Uplifting Reads for Isolation

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Initially upon drafting a shortlist of fiction, non-fiction and poems to make one happy, I found myself rather at a stalemate. As someone doing an English Literature degree, I seldom find a text that does not revolve around some aspect of grief or throw issues concerning society, complex relationships or turmoil up in the air. In spite of this, I successfully raided my shelves and whittled it down to six texts that I would label uplifting, and would recommend to those in quarantine feeling somewhat out of sorts, or simply wanting a break from other commitments.

1. The Call of the Weird: Travels in American Subcultures by Louis Theroux

Louis Theroux is a name that will be familiar with many I’m sure, be it from his BBC series ‘Louis’ Weird Weekends’ circulating in the late 90s or most probably his new-found internet fame. Whatever the case, I highly recommend this book to anyone with a fascination in American sub-cultures, the weird, the wacky and/or a personable narrator. 

Summary: In Louis Theroux’s first book, he re-traces his time spent in the States exploring sub-cultures and reconvenes with some notable characters in his documentaries. This book made it to the shortlist because Louis’ writing is so effortlessly light hearted (much like his father’s Paul Theroux) that you can’t help but read about these quirky, sometimes extremist, characters with an open-minded outlook. 

Favourite Quote: ‘The world is a stage we walk upon. We are all in a way fictional characters who write ourselves with our beliefs.’

2. Damn Good Advice (For People with Talent!): How To Unleash Your Creative Potential by America’s Master Communicator by George Lois 

This book I purchased in an American Urban Outfitters outlet on a Year 9 Ski Trip with my last $10, mainly as a means to spend my remaining dollars, though I was intrigued by the bold claim of ‘damn good advice,’ seeing as the book was just larger than a postcard.  

Summary: A light read, this book is crafted by a New York, old-school advertising mogul who does not put up with any nonsense. I think what really makes this book is the use of Lois’ eye-catching and witty graphics, which is probably why he was so successful in advertising. It goes without saying, however, that this text should be taken with a pinch of salt as Lois’ priceless anecdotes and assertions can at times be so matter-of-fact that they can near comical absurdity. Give it a read and if you don’t like it, in George Lois fashion — fuggedaboutit!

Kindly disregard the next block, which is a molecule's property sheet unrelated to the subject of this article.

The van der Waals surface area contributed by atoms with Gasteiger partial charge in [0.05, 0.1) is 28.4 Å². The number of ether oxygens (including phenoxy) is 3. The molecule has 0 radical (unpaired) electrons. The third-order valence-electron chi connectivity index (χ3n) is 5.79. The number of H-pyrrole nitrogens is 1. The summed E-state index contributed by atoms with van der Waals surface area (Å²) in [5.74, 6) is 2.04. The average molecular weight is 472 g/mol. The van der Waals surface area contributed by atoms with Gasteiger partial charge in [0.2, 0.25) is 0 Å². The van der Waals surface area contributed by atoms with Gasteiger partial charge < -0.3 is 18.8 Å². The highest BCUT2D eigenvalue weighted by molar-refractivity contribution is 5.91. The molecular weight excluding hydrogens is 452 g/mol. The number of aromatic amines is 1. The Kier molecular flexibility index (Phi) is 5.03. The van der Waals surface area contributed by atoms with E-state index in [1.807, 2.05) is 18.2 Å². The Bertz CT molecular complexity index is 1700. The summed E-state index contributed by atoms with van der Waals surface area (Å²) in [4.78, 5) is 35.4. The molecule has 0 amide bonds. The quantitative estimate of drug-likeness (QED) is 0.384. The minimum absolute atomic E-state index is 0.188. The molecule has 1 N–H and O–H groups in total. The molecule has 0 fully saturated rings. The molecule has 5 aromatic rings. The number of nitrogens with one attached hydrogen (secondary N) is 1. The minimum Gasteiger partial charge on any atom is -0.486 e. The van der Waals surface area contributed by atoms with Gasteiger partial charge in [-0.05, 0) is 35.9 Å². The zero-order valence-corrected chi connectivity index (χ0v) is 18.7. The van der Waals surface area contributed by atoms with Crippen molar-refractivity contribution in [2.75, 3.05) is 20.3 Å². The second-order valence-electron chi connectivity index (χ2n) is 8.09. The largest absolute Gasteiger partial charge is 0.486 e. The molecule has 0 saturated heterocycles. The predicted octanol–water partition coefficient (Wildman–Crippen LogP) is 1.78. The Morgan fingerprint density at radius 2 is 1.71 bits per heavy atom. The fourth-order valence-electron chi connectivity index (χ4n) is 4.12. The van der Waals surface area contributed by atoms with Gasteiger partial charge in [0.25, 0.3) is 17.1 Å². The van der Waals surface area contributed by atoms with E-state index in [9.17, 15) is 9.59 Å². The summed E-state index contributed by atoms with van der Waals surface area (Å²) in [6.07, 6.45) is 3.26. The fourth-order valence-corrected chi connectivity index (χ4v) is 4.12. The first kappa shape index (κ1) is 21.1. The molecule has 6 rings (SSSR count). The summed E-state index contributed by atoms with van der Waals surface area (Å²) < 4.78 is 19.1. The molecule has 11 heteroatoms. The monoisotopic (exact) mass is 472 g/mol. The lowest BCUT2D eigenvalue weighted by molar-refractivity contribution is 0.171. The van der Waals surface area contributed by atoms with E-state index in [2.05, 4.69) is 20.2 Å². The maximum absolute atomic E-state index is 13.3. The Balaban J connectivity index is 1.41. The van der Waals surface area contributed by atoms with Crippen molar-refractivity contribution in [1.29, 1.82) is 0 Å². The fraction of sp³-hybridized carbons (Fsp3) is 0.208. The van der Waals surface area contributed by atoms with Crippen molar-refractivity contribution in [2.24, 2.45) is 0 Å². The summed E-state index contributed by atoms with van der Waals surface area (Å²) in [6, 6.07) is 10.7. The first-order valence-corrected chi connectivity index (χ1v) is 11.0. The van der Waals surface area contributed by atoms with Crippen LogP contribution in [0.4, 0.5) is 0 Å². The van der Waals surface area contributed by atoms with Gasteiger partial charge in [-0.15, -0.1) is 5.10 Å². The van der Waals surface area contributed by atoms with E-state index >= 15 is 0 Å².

Favourite Quote: ‘If you’re a man, and you still think a woman can’t compete with you, she’s about to blindside you, pal.’

Moral Message: Be daring, be true to yourself, and work hard. Underlying this light-hearted narrative, Lois’ activist projects do remind the reader how far society has come in terms of equal rights for men, women and people of colour.

3. Jane Eyre by Charlotte Brontë

There is a special place in my heart for Jane Eyre. Despite the trials and tribulations that Jane experiences, the ending of this coming-of-age novel truly warms the heart. If you are a sucker for happy endings and Byronic heroes then read on. 

Summary: I won’t reveal too much in this summary but the main narrative is recounted by Jane Eyre, a plain girl turned young woman that is sent from pillar to post in early 19th century England. Embracing a new governess position with open arms after her schooling, Jane catches the eye of the master of Thornfield Hall, Mr Rochester, a brooding gentleman with a shady past…

Favourite Quote: “I am no bird; and no net ensnares me: I am a free human being with an independent will.”

Moral Message: Class, sexuality and religion are mere pawns in the grand scheme of life when true love is concerned. 

4. ‘Things I didn’t know I loved,’ a poem by Nazim Hikmet

Hikmet’s poem written on a train from Prague to Berlin in March 1962 is beautiful for want of a better word. It encourages you to reflect on the little wonders of life that you would otherwise turn a blind eye to. With a lot of time on our hands, these wonders have become more prominent than ever, for me at least. 

Favourite Quote:

‘I didn't know I liked rain
whether it falls like a fine net or splatters against the glass my 
heart leaves me tangled up in a net or trapped inside a drop 
and takes off for uncharted countries I didn't know I loved…’

5. [Insert any Shakespeare comedy]

If in doubt turn to the famous bard for entertainment. If accessing the plays is a problem, have a look at Marquee TV online which is offering 30 days free streaming where you will find a range of Royal Shakespeare Company plays.  

Some Notable Favourites:

  • Twelfth Night
  • Much Ado About Nothing
  • As You Like It

Favourite Quotes:

  • “Better a witty fool than a foolish wit”
  • “I had rather hear my dog bark at a crow, than a man swear he loves me.”
  • “I was seeking for a fool when I found you.”

6. The Complete Short Fiction by Oscar Wilde

What is nice about Wilde’s fairytales in particular is that they are innately comforting to read as reminiscent of one’s childhood, yet varied with the odd satirical allusion for the more mature reader.

Favourite Quote: ‘“What a silly thing Love is,” said the Student as he walked away.  “It is not half as useful as Logic, for it does not prove anything, and it is always telling one of things that are not going to happen, and making one believe things that are not true.  In fact, it is quite unpractical, and, as in this age to be practical is everything, I shall go back to Philosophy and study Metaphysics.’

Moral Message: In The Happy Prince and Other Tales, Wilde explores the nature of selflessness and admiration which, if channeled by the average person in the midst of the current climate, could bring countless benefits to others. 

Image: Unsplash

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